BEHIND THE DESIGN: NEO D/LAB WITH KEN WINNER
WELCOME TO BEHIND THE DESIGN! TODAY WE CATCH UP WITH KEN WINNER TO TALK ABOUT ONE OF THE MOST ANTICIPATED KITES OF 2023, THE NEO D/LAB. THE NEO D/LAB IS THE ULTIMATE WAVE KITE, WE FIND OUT MORE ABOUT THE PERFORMANCE AND DESIGN PROCESS THAT WENT INTO THE NEW MODEL.
What was the design goal with the Neo D/LAB?
Our design goal for the Neo D/LAB was to make the best possible wave kite. When we first started working with Aluula, we thought we could just take the same patterns that we used for our previous Neo and use Aluula in the leading edge and struts and we would have a fantastic kite. In some ways that worked, but in other ways it didn't. Aluula is a stiffer material in general and also torsionally stiffer. These two facts alone made it hard for us to get the performance we wanted in an Aluula kite, especially with the Neo as it traditionally has a larger leading edge.
We need to have a fairly large leading edge so the kite drifts well. If it doesn't have some drag, then it doesn't hang back in the window and doesn't drift well. With the Aluula having a large leading edge means it's even stiffer and has that much more torsional stiffness, so that was the biggest challenge we had to overcome. Another challenge with Aluula is that although it's extremely light and stiff, it stretches when you pump it up when compared to Penta TX in the new SLS, which doesn't stretch. Once you've hit your seven PSI it stops expanding and at that point, it's very stiff. But we still had to make adjustments to the canopy to allow for the stretch from the Aluula leading edge.
How was the process and what challenges did you have working with the Aluula material and what things did you do to overcome the natural stiffness of Aluula?
So the two things that we did on the Neo D/LAB to counter the stiffness and the torsional stiffness of the Aluula was we changed the bridle, we made the bridle less constraining, so the kite was freer to flex without the bridle holding it in a particular shape. We also reduced the leading edge diameter down near the tip struts, where we wanted some flex to happen in order to make the kite steer.
Those two changes helped a lot to free up the kite and improve the steering. The final change we had to make was to make the tip struts quite a bit stiffer. We had gone to pretty soft flex struts in the recent past and that worked great, but with the stiffer Aluula we needed more powerful tip struts. The stiffer tip struts have improved a lot of things about the turning speed, the de-power and the reduction in luffing and fluttering in the tips of the kite during turns.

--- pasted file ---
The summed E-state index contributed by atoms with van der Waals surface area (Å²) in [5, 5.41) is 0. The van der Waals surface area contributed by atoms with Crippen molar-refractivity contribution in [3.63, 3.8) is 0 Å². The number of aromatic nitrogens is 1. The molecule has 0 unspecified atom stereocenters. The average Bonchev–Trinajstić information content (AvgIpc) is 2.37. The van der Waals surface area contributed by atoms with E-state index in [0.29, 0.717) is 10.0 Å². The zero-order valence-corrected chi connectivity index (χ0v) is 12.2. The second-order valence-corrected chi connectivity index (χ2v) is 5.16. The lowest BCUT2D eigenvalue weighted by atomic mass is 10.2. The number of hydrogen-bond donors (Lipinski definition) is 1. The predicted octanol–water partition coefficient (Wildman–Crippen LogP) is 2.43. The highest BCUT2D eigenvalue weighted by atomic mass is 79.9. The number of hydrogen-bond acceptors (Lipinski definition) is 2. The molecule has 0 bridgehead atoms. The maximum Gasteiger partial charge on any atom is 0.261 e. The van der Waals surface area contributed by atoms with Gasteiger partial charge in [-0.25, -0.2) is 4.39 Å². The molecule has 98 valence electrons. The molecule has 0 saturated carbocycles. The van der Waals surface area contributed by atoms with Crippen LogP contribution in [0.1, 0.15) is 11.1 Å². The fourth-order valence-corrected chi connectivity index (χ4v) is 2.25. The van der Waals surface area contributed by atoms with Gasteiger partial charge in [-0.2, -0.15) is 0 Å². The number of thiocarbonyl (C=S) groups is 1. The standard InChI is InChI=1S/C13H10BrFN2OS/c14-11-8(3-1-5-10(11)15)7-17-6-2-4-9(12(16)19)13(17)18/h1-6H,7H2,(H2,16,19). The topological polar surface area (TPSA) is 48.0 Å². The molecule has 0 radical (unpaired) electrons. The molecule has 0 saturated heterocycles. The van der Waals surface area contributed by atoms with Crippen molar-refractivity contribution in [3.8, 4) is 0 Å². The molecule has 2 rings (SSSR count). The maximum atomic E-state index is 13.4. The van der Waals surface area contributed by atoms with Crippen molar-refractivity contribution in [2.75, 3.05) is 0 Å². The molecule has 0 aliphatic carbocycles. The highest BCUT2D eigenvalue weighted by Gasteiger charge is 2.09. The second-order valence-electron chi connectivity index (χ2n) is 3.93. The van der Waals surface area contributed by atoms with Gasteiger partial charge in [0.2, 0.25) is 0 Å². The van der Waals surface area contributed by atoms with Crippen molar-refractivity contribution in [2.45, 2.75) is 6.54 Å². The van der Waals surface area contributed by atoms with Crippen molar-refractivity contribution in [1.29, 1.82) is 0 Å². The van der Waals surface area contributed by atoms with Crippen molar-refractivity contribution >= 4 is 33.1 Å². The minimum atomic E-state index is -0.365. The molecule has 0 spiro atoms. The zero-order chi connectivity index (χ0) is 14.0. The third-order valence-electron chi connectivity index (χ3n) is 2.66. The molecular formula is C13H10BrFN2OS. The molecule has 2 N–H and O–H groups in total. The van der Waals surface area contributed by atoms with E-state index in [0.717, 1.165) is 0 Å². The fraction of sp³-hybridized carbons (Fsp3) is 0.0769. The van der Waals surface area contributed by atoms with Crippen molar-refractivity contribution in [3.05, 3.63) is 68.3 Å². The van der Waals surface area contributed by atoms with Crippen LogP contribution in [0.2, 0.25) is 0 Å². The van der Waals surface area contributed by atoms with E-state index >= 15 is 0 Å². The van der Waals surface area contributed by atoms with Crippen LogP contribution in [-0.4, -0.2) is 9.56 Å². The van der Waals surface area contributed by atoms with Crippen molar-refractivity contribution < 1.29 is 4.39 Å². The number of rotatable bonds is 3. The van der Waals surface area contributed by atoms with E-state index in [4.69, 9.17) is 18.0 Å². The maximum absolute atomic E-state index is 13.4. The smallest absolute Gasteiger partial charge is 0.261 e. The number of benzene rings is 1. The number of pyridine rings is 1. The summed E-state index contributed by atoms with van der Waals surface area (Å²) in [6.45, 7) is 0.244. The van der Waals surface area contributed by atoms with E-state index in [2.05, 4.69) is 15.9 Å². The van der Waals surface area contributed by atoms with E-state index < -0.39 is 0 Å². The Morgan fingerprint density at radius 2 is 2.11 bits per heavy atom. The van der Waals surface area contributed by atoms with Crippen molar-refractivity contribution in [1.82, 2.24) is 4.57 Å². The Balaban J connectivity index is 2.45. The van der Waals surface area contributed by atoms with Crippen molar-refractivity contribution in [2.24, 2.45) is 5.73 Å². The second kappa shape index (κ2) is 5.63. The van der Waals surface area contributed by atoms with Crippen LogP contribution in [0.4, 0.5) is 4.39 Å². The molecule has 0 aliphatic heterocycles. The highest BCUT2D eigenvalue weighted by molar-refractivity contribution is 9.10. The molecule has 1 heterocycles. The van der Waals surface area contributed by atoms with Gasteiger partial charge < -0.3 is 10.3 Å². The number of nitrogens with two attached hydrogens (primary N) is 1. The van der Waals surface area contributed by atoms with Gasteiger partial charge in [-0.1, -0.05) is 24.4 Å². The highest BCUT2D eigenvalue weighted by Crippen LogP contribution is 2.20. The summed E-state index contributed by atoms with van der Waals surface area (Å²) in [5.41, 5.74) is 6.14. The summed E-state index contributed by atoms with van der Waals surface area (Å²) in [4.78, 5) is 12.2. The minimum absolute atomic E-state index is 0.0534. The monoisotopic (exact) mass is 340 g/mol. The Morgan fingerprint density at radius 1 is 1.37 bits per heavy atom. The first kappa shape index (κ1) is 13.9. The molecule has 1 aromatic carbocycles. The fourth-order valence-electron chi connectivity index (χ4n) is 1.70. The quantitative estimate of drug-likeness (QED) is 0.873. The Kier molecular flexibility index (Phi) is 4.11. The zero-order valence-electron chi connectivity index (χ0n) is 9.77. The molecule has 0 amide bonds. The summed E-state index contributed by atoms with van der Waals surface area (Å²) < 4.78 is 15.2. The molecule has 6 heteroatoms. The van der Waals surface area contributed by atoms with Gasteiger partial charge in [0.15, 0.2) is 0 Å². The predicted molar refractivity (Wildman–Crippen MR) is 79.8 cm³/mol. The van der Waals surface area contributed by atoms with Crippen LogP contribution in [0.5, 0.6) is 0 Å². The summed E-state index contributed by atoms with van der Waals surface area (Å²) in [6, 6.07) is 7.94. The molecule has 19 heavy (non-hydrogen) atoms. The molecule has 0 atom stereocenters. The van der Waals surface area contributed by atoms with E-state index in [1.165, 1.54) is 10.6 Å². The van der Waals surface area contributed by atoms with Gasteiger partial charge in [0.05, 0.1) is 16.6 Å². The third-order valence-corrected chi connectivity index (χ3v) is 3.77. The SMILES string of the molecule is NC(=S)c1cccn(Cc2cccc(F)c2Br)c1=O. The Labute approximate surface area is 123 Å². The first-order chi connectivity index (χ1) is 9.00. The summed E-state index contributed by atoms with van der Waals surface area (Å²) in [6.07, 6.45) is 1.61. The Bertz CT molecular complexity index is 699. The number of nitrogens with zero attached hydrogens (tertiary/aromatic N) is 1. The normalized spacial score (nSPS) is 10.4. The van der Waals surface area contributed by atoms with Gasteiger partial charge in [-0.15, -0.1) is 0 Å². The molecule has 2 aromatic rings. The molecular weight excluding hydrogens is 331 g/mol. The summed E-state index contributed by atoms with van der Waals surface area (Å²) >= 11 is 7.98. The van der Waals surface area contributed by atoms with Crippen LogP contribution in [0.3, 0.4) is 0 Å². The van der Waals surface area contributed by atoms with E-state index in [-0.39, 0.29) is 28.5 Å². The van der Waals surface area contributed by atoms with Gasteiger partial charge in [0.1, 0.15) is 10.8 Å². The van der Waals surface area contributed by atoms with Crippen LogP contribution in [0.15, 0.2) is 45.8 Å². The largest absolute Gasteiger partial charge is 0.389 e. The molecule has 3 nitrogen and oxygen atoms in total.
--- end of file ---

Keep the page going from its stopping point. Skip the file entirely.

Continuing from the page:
»"EVEN A WAVE RIDER USING THE SMALLER SIZES IN A LOT OF WIND WILL FIND THAT THE KITE PERFORMS AMAZINGLY COMPARED TO ANYTHING ELSE WE'VE EVER HAD BEFORE"«
This kite has now been years in development. The feedback from the Maui test team is that it is really impressive and a total game changer in terms of performance, how has the feedback from the team riders?
Well, we sent some approval samples to Cape Verde, and Matchu, James and Airton hated them. But the interesting thing is that those approval samples didn't have the right leach tension on the canopy below the tip struts.
So just the smallest tweaks have a huge effect on kite performance. I was actually able to tweak all those kites and fix them. But from the people and riders who have tried the final product, everybody is really happy with it. The de-power is better, the power is better, the turning is better, the drift is better. In every important metric, the Neo D/LAB is better.
Thanks Ken for talking us through the design process of the Neo D/LAB, to finish off, who is the Neo D/LAB for?
I would say anybody who could afford it, because it's a little bit more expensive. Anybody on a hydrofoil is going to love the lower weight. But of course, the most important constituent in our campaign is the hardcore wave rider, anybody who really wants to perform well in the waves is going to perform better with a Neo D/LAB.